Monday, September 12, 2011

Lockheed Martin Can Defend Your Net Worth

Lockheed Martin (NYSE: LMT) has rapidly risen to the be one of the top dogs in the terrorism industrial complex (TIC) -- the industry of helping government stop terrorism. But can buying its stock protect your portfolio?

It's hard to figure how big the TIC is, but one source estimates that by 2014 the Department of Homeland Security (DHS) will spend $85 billion -- mostly on information technology -- to protect against terrorism.

As I wrote, one of TIC's biggest players is Lockheed whose stock is up 87% in the last decade. It has scaled the ranks of DHS contract winners in the last few years. In 2005 it ranked 13th on a list of the Top 20 DHS contractors. By 2009, Lockheed had climbed to second place on that list, thanks to its big IT support presence at DHS headquarters.

But is that enough of a reason to add Lockheed to your portfolio? Here are four reasons to consider doing so:
  • Low valuation. Lockheed's price-to-earnings-to-growth ratio of 0.59 (where a PEG of 1.0 is considered fairly priced) means its stock price is cheap. It currently has a P/E of 9.4, and its earnings per share are expected to grow 15.8% to $8.72 in 2012.
  • Decent earnings reports. Lockheed has been able beat analyst’s expectations fairly consistently and has done so in four of its past five earnings reports.
  • Increasing sales and profits -- and decent balance sheet. Lockheed has been increasing sales and profits. Its revenue has increased at a 3.7% annual rate from $39.6 billion (2006) to $45.8 billion (2010) while its net income has increased at a 1.9% rate from $2.5 billion (2006) to $2.7 billion (2010) — yielding a slim 6% net profit margin. Its cash has grown faster than its debt. Specifically, its cash rose at a 5% annual rate from $2.3 billion (2006) to $2.8 billion (2010) while its long term debt increased at a 3.3% annual rate from $4.4 billion (2006) to $5 billion (2010).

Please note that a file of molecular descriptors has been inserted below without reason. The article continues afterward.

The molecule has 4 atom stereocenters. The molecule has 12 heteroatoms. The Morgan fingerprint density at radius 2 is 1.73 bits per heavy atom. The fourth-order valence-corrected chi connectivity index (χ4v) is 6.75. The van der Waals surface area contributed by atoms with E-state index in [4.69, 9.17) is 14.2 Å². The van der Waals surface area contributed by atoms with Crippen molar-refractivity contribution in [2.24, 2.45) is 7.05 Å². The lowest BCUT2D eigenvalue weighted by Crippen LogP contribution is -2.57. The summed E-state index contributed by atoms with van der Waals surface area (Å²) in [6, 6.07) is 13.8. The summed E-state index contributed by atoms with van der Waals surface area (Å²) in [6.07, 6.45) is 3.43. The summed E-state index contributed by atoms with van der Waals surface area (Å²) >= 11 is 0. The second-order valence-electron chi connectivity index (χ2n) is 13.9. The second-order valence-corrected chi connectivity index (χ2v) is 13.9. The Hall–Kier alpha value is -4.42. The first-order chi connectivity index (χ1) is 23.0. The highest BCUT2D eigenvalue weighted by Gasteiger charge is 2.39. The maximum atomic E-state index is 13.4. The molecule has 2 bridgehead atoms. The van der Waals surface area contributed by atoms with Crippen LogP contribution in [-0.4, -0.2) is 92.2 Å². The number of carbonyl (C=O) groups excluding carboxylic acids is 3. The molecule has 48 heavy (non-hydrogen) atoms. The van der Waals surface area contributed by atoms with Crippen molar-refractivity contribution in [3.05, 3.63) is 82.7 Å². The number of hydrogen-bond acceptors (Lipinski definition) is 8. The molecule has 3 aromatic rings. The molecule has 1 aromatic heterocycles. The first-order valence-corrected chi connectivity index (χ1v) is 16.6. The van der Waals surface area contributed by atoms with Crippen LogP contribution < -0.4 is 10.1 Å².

• Out-earning its cost of capital. Lockheed is earning more than its cost of capital – but it’s making limited progress. How so? It’s producing no EVA Momentum, which measures the change in “economic value added” (essentially, after-tax operating profit after deducting capital costs) divided by sales. In the first half of 2011, Lockheed's EVA momentum was 0%, based on first six months’ annualized 2010 revenue of $43.2 billion, and EVA that rose from first six months’ 2010 annualized $546 million to first six months’ 2011 annualized $665 million, using an 8% weighted average cost of capital.
This company looks like a winner to me -- thanks to its low valuation and strong financial performance. But with the broader market plunging, it may pay to wait to pick this one up at an even lower price. 


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